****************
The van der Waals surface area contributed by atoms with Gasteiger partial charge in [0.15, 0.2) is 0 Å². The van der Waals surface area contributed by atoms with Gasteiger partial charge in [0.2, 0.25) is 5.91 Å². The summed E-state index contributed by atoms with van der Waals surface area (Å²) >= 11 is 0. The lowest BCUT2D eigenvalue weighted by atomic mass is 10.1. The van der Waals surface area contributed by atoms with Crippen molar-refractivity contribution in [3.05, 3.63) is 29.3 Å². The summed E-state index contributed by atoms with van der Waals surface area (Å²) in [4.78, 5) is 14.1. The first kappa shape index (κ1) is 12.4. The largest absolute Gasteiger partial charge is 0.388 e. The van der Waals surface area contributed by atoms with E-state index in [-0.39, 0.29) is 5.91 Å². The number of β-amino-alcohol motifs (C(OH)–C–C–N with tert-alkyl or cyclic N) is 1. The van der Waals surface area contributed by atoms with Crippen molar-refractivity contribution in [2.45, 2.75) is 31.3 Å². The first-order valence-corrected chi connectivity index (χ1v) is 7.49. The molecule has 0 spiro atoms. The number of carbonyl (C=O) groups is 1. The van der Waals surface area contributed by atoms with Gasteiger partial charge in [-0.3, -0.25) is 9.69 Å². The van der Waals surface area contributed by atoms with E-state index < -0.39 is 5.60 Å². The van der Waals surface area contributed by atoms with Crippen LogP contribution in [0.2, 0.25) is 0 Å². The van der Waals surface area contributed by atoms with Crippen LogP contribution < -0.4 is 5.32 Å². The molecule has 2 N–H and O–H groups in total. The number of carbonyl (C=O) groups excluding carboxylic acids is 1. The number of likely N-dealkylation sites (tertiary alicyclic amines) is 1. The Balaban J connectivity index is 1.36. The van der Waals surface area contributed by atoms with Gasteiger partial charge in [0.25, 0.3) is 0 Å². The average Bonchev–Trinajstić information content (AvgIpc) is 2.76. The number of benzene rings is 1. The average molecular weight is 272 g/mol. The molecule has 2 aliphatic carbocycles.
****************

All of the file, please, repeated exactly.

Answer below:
The van der Waals surface area contributed by atoms with Gasteiger partial charge in [0.15, 0.2) is 0 Å². The van der Waals surface area contributed by atoms with Gasteiger partial charge in [0.2, 0.25) is 5.91 Å². The summed E-state index contributed by atoms with van der Waals surface area (Å²) >= 11 is 0. The lowest BCUT2D eigenvalue weighted by atomic mass is 10.1. The van der Waals surface area contributed by atoms with Crippen molar-refractivity contribution in [3.05, 3.63) is 29.3 Å². The summed E-state index contributed by atoms with van der Waals surface area (Å²) in [4.78, 5) is 14.1. The first kappa shape index (κ1) is 12.4. The largest absolute Gasteiger partial charge is 0.388 e. The van der Waals surface area contributed by atoms with E-state index in [-0.39, 0.29) is 5.91 Å². The number of β-amino-alcohol motifs (C(OH)–C–C–N with tert-alkyl or cyclic N) is 1. The van der Waals surface area contributed by atoms with Crippen molar-refractivity contribution in [2.45, 2.75) is 31.3 Å². The first-order valence-corrected chi connectivity index (χ1v) is 7.49. The molecule has 0 spiro atoms. The number of carbonyl (C=O) groups is 1. The van der Waals surface area contributed by atoms with Gasteiger partial charge in [-0.3, -0.25) is 9.69 Å². The van der Waals surface area contributed by atoms with E-state index < -0.39 is 5.60 Å². The van der Waals surface area contributed by atoms with Crippen LogP contribution in [0.2, 0.25) is 0 Å². The van der Waals surface area contributed by atoms with Crippen LogP contribution < -0.4 is 5.32 Å². The molecule has 2 N–H and O–H groups in total. The number of carbonyl (C=O) groups excluding carboxylic acids is 1. The number of likely N-dealkylation sites (tertiary alicyclic amines) is 1. The Balaban J connectivity index is 1.36. The van der Waals surface area contributed by atoms with Gasteiger partial charge in [0.25, 0.3) is 0 Å². The average Bonchev–Trinajstić information content (AvgIpc) is 2.76. The number of benzene rings is 1. The average molecular weight is 272 g/mol. The molecule has 2 aliphatic carbocycles.